Overcoming Overhead Obstacles in Data Center Containment10 min read

by | Oct 4, 2017 | Blog

Somewhere around one-third of our industry is not yet realizing the efficiency and performance benefits of containment. This is the case despite data center standards which identifying airflow containment as a crucial fundamental best practice. The question remains: Why?

There are a variety of reasons why data centers have not implemented containment in some form. It costs too much and/or it doesn’t really work are two of the wrong answers. Airflow containment will always provide a data center environment that can support higher power densities and lower energy costs and will always pay for itself quickly. Often the reasons not to improve containment are just excuses covering a general antipathy toward change, effort or knowledge acquisition.

The fact is, unless we’re talking about a new design that has had active involvement from IT, facilities, architectural engineering and strategic planning from the very beginning of the project conception, there are going to be complexities and obstacles not accounted for in the theoretical vision of data center containment. It doesn’t have to be a project to convert a central office, a warehouse or a big box store into a data center; complexities and obstacles can just as readily arise on a new build if anyone from facilities, IT, architecture or business planning makes a decision about anything unilaterally.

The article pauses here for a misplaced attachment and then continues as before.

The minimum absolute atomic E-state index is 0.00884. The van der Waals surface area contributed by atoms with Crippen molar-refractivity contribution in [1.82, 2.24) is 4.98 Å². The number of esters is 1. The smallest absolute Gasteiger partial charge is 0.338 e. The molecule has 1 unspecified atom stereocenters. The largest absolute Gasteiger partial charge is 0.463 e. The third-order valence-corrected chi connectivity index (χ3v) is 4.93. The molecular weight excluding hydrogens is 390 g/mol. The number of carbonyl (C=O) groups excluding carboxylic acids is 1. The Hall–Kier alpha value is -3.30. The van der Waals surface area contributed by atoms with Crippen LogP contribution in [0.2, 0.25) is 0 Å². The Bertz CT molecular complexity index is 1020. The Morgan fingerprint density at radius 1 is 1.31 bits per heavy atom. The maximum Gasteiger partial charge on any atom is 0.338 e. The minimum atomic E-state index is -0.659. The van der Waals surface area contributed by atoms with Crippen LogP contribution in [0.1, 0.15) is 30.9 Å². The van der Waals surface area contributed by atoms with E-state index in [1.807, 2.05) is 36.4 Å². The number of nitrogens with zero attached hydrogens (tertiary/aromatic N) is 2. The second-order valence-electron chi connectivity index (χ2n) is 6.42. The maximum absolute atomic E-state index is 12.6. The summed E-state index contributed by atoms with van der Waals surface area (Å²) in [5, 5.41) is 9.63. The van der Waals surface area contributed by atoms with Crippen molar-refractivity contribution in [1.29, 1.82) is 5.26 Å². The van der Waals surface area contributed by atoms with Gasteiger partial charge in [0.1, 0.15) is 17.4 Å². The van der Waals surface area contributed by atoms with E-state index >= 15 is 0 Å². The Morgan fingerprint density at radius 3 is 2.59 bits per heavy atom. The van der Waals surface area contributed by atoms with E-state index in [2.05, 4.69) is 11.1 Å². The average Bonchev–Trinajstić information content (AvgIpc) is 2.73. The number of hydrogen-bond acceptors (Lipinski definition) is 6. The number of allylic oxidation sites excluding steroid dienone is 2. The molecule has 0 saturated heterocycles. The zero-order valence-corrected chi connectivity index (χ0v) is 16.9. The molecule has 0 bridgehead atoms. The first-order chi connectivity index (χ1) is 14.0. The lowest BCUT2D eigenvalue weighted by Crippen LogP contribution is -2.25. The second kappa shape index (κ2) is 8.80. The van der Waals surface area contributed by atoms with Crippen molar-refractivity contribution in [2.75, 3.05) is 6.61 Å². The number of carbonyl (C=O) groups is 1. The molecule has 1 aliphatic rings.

Nevertheless, there are some real obstacles to data center airflow containment and in two blogs last month I addressed obstacles to effective airflow management presented by fire suppression systems and associated codes as well as by installed mechanical infrastructure not normally associated with reaping the economic and performance benefits of containment – i.e., single speed fans and DX coolers. In both cases, I showed how data center airflow containment could be deployed and provided some guidance on how to estimate financial paybacks.

Other obstacles frequently cited as reasons for not being able to design and execute a complete airflow management solution include an array of overhead structures such as ductwork, ladder rack, power busway, basket tray, or any variety of hanging Unistrut-type configurations. These design elements may have come with a room into which the data center is being inserted or they may have come a day before you are ready to place your server cabinet and containment purchase order at the hand of an enthusiastic but stealth infrastructure team. In either case, these structures may add some complexity to the project but they will not absolutely prevent the project from implementing effective airflow management (i.e., containment) and reaping the benefits and payback resulting from this recognized best practice.

“there are going to be complexities and obstacles not accounted for in the theoretical vision of data center containment”